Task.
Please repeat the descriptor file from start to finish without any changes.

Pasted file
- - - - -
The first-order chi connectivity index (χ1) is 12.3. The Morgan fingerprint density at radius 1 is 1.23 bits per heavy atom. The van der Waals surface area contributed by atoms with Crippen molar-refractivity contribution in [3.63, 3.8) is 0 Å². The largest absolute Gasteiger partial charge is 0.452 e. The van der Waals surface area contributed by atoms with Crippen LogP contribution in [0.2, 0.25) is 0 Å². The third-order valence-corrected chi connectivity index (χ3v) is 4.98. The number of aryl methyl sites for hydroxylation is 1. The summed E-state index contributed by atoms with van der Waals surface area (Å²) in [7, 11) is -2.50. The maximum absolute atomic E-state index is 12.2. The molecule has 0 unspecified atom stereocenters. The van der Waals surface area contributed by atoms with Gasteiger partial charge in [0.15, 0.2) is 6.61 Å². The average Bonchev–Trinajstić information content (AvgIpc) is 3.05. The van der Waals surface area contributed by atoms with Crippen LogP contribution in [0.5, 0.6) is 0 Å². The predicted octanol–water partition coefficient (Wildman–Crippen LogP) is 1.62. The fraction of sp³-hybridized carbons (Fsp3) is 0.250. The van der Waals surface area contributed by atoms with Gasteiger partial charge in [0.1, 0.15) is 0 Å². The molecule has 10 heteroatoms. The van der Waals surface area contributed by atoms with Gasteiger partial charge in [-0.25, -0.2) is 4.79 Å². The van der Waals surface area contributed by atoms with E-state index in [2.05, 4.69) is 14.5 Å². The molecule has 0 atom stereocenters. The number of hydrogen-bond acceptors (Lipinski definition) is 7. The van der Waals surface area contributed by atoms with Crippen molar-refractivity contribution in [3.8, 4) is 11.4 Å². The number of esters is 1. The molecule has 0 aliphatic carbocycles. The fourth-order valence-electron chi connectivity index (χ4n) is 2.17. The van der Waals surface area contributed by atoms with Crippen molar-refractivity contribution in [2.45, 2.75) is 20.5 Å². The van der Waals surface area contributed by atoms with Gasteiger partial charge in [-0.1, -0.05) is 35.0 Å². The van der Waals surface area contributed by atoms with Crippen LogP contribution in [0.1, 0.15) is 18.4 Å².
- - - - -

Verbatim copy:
The first-order chi connectivity index (χ1) is 12.3. The Morgan fingerprint density at radius 1 is 1.23 bits per heavy atom. The van der Waals surface area contributed by atoms with Crippen molar-refractivity contribution in [3.63, 3.8) is 0 Å². The largest absolute Gasteiger partial charge is 0.452 e. The van der Waals surface area contributed by atoms with Crippen LogP contribution in [0.2, 0.25) is 0 Å². The third-order valence-corrected chi connectivity index (χ3v) is 4.98. The number of aryl methyl sites for hydroxylation is 1. The summed E-state index contributed by atoms with van der Waals surface area (Å²) in [7, 11) is -2.50. The maximum absolute atomic E-state index is 12.2. The molecule has 0 unspecified atom stereocenters. The van der Waals surface area contributed by atoms with Gasteiger partial charge in [0.15, 0.2) is 6.61 Å². The average Bonchev–Trinajstić information content (AvgIpc) is 3.05. The van der Waals surface area contributed by atoms with Crippen LogP contribution in [0.5, 0.6) is 0 Å². The predicted octanol–water partition coefficient (Wildman–Crippen LogP) is 1.62. The fraction of sp³-hybridized carbons (Fsp3) is 0.250. The van der Waals surface area contributed by atoms with Gasteiger partial charge in [0.1, 0.15) is 0 Å². The molecule has 10 heteroatoms. The van der Waals surface area contributed by atoms with Gasteiger partial charge in [-0.25, -0.2) is 4.79 Å². The van der Waals surface area contributed by atoms with E-state index in [2.05, 4.69) is 14.5 Å². The molecule has 0 atom stereocenters. The number of hydrogen-bond acceptors (Lipinski definition) is 7. The van der Waals surface area contributed by atoms with Crippen molar-refractivity contribution in [3.8, 4) is 11.4 Å². The number of esters is 1. The molecule has 0 aliphatic carbocycles. The fourth-order valence-electron chi connectivity index (χ4n) is 2.17. The van der Waals surface area contributed by atoms with Crippen molar-refractivity contribution in [2.45, 2.75) is 20.5 Å². The van der Waals surface area contributed by atoms with Gasteiger partial charge in [-0.1, -0.05) is 35.0 Å². The van der Waals surface area contributed by atoms with Crippen LogP contribution in [0.1, 0.15) is 18.4 Å².